Brewer clears first hurdle for new site, reviews issues
New Holland is still facing questions about parking, noise and aesthetics.
New Holland Brewing Co.’s plan for a new development on the west side of Grand Rapids has cleared its first hurdle, but not without plenty of discussion.
The Grand Rapids Planning Commission recently hosted a public hearing to discuss the $10 million project slated for Bridge Street NW. While most people who made comments during the hearing were supportive of the overall project, there were questions concerning parking, noise and the western façade and outdoor elements of the building.
Jim Reminga, a senior vice president at Rockford Construction, spoke about the planned project in detail.
As proposed, Rockford Construction plans to construct two buildings on Bridge Street between Turner and Broadway. The four-story building that will sit on the western edge of the site will house New Holland Brewing on its first two floors and commercial office space on the top two floors. The five-story building on the east will house ground floor retail and 36 apartments, which will consist of studio, one-bedroom and two-bedroom units. Between the two buildings there will be space for outdoor seating with a concert stage for live entertainment.
The plans include 11 parking spaces, located behind the eastern building. That number is a couple of hundred spaces fewer than what is required. In its request to the planning commission, Rockford Construction asked for a full waiver of the parking space requirement.
Reminga noted Rockford Construction is not requesting the waiver because it does not think parking is needed, but because it will be impossible to meet the requirement, which calls for more than 200 spaces within 300 feet of the project site. He said Rockford Construction is exploring several solutions to ensure adequate parking for its apartment dwellers and for New Holland customers.
Without going into a lot of detail, Reminga said Rockford Construction owns two additional sites on the west side where a parking structure could be built. The company also is eyeing a city lot located on Scribner within walking distance of the buildings that could be leased for apartment residents. Reminga said there are 70 permits available in that lot.
Another parking solution would be to create a shared parking agreement with commercial businesses for lots in the area that have heavy day use but are virtually abandoned come 5 p.m.
“This is an urban area and it requires urban solutions,” Reminga said.
Residents who said parking was one of their concerns with the project are worried that, without designated parking for apartment and brewery customers, they will lose the on-street parking spaces on which they rely.
Reminga said Rockford Construction would be happy to facilitate a discussion with the city’s Parking Services about setting up a permit parking program for residents in the area.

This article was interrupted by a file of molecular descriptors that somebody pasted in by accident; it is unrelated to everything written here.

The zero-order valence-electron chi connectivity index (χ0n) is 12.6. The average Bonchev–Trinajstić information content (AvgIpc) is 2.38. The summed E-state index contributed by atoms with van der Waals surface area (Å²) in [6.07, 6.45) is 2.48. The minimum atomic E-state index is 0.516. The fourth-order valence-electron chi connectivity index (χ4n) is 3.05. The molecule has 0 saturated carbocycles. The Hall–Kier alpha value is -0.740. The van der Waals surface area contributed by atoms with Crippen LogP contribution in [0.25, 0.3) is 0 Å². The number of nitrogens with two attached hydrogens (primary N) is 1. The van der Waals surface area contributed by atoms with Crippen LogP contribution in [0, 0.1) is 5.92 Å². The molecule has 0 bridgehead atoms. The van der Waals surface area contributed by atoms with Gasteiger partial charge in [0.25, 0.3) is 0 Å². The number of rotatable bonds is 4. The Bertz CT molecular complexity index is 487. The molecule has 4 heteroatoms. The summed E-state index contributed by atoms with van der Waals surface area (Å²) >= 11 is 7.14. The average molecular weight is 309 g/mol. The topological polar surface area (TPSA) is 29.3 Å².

The city currently has instituted permit parking in the Belknap Lookout neighborhood due to the influx of parkers coming and going from Spectrum Health, and potentially could do the same thing in the west side neighborhood.
Reminga emphasized Rockford Construction’s commitment to solve the parking issue by spring.
“We want parking figured out before we break ground,” he said.
Noise was another bone of contention for residents closest to the New Holland Brewing site. As proposed, outdoor music could go as late as 2 a.m., when the establishment closes.
One resident noted he could hear concert noise coming from Ah-Nab-Awen Park, located across U.S. 131, during events held in the summer so he has no doubt concerts held in New Holland’s outdoor space would keep him up.
Plans for the western façade of New Holland Brewing also garnered criticism for lack of transparency and an overly industrial look. Suggestions of making the building more similar in design to Founders Brewing Co., which has more windows, were mentioned.
Following the public hearing, the planning commission voted to recommend Rockford’s proposal, with several conditions.
Rockford received a full waiver for onsite parking, and city planning director Suzanne Schultz said she would waive 50 percent of the spaces required for the project, leaving Rockford responsible for identifying approximately 140 offsite parking spaces. The project will not be able to break ground until those spaces are secured.
Rockford also is to facilitate discussions for a residential parking permit program in the area around the brewery.
The planning commission also said Rockford Construction will have to address concerns about the western façade and make efforts to create a more appealing design. It will have to address concerns about its generator, tanks and loading dock, as well, by enclosing the generator, screening the tanks from view, and implementing a delivery period of 8 a.m. to 5 p.m. to minimize noise disturbances to area residents.
Finally, the planning commission voted to limit the outdoor entertainment hours and prohibit outdoor amplification systems.